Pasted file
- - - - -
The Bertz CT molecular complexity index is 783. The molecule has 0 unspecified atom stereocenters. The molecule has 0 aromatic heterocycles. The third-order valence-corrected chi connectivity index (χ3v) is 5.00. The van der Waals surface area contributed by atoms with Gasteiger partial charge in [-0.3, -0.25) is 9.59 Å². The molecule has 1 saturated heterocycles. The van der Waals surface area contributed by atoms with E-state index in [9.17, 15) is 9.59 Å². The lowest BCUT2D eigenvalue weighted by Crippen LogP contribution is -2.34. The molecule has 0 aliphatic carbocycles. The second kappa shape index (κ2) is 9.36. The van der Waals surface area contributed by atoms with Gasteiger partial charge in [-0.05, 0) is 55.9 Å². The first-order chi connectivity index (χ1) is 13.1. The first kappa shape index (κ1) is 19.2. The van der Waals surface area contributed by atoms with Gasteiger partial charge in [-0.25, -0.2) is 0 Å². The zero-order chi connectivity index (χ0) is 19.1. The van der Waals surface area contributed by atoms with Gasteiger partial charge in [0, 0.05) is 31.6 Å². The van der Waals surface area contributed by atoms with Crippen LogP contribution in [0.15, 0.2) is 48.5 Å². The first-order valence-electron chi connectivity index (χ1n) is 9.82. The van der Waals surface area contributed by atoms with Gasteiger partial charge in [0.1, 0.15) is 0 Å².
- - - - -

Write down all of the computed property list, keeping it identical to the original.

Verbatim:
The Bertz CT molecular complexity index is 783. The molecule has 0 unspecified atom stereocenters. The molecule has 0 aromatic heterocycles. The third-order valence-corrected chi connectivity index (χ3v) is 5.00. The van der Waals surface area contributed by atoms with Gasteiger partial charge in [-0.3, -0.25) is 9.59 Å². The molecule has 1 saturated heterocycles. The van der Waals surface area contributed by atoms with E-state index in [9.17, 15) is 9.59 Å². The lowest BCUT2D eigenvalue weighted by Crippen LogP contribution is -2.34. The molecule has 0 aliphatic carbocycles. The second kappa shape index (κ2) is 9.36. The van der Waals surface area contributed by atoms with Gasteiger partial charge in [-0.05, 0) is 55.9 Å². The first-order chi connectivity index (χ1) is 13.1. The first kappa shape index (κ1) is 19.2. The van der Waals surface area contributed by atoms with Gasteiger partial charge in [-0.25, -0.2) is 0 Å². The zero-order chi connectivity index (χ0) is 19.1. The van der Waals surface area contributed by atoms with Gasteiger partial charge in [0, 0.05) is 31.6 Å². The van der Waals surface area contributed by atoms with Crippen LogP contribution in [0.15, 0.2) is 48.5 Å². The first-order valence-electron chi connectivity index (χ1n) is 9.82. The van der Waals surface area contributed by atoms with Gasteiger partial charge in [0.1, 0.15) is 0 Å².